The test-and-punish model marks a cultural shift away from the War on Poverty, and that should be a red flag for...
We've seen this play before, and it doesn't end well. I'm talking about the seemingly imminent U.S. attack in the Middle East -- this time against Syria.
The war drums are banging loudly now, as the White House, with its handmaidens in the media, try to prepare an unwilling public to go along.
We're told, as we were told in Iraq and in Libya and Vietnam, for that matter, that the evidence is overwhelming.
The White House says there is "very little doubt" that Assad used chemical weapons.
But who knows? Colin Powell said there wasn't any doubt at all about Saddam Hussein, and look what happened there.
The only thing we know for sure is that there are no good guys in this civil war, with the brutal Assad dictatorship on one side and some equally brutal Al Qaeda types on the other.
We have no business in this civil war.
Obama instead should try to bring all sides to the peace table. But he's resisted that crucial effort at diplomacy, most recently because Assad's forces had gained too much ground, and the Obama Administration wanted to wait until Assad was weaker and had less leverage. That is a cold and cynical calculus that leads only to more bloodshed.
Obama is becoming more like George W. Bush by the day.
Bush scorned the United Nations, belittled the U.N. inspectors, and proceeded without Security Council approval, cobbling together a "coalition of the willing."
And Obama appears to be taking the same path. His Administration is already downplaying the value of a U.N. inspection, saying it's "too late to be credible." And Obama has reached out to Britain and France and Jordan and Saudi Arabia for cover.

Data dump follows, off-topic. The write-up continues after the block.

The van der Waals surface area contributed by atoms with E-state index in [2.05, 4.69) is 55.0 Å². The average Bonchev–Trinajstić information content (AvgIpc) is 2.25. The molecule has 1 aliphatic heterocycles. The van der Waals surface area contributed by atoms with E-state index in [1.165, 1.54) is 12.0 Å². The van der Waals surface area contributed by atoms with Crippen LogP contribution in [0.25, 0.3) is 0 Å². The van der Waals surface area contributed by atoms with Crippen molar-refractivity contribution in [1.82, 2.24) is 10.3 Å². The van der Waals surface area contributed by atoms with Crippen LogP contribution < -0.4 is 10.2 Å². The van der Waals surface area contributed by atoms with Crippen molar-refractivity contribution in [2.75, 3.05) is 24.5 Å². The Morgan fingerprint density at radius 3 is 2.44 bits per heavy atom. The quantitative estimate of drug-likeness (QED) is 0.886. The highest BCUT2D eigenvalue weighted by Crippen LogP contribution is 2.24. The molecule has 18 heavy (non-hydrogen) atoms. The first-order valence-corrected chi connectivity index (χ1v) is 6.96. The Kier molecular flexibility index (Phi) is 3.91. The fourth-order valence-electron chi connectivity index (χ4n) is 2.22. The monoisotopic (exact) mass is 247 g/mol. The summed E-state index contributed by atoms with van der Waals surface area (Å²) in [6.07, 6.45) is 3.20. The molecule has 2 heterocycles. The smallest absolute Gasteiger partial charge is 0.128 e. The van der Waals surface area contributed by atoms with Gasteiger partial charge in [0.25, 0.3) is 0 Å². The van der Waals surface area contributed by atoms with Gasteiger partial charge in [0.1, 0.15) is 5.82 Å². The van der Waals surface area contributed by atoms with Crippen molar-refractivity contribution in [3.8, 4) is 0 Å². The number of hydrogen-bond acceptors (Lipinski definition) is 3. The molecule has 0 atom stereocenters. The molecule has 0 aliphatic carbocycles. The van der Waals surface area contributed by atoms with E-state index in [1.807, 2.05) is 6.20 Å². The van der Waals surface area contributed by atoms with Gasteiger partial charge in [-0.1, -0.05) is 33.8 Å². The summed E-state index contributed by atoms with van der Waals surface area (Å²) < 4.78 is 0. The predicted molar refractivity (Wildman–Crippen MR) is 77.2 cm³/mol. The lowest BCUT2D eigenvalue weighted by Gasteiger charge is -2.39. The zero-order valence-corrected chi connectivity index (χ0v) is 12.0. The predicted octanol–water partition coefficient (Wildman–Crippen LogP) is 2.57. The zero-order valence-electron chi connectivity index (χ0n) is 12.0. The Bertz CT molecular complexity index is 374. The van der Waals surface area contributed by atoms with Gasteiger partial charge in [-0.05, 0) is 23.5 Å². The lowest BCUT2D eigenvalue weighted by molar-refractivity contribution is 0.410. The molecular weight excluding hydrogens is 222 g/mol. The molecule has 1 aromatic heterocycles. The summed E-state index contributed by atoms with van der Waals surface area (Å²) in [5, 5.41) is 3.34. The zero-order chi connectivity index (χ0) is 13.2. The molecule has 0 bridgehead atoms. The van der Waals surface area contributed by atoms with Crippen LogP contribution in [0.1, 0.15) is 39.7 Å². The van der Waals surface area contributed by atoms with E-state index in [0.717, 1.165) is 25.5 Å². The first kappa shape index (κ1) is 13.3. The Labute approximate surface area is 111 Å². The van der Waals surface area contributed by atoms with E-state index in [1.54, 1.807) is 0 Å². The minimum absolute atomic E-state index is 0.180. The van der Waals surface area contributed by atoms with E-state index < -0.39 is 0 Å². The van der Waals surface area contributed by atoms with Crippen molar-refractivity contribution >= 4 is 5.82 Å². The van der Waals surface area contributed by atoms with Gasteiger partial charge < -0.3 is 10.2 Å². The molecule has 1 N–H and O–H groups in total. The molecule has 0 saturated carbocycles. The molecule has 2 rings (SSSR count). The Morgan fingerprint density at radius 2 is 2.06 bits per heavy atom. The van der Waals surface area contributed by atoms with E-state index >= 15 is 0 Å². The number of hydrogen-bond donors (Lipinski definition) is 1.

So odds are that Obama, like Bush, is going to wage another war in the Middle East against international law, without U.N. approval, and perhaps without any Congressional authorization at all.
And the consequences of such lawlessness could be grave. Hezbollah, which is allied with Syria, could open fire on Israel.
Iran, also on Syria's side, could wreak havoc. And don't forget: Syria's chief ally is Russia. Does Obama really want a faceoff with Putin and his nuclear weapons?
Wars are much riskier and more unpredictable than presidents think. How many times do we have to learn that the hard way?
If you liked this story by Matthew Rothschild, the editor of The Progressive magazine, check out his story Bradley Manning's Unjust Sentence.
Follow Matthew Rothschild @mattrothschild on Twitter.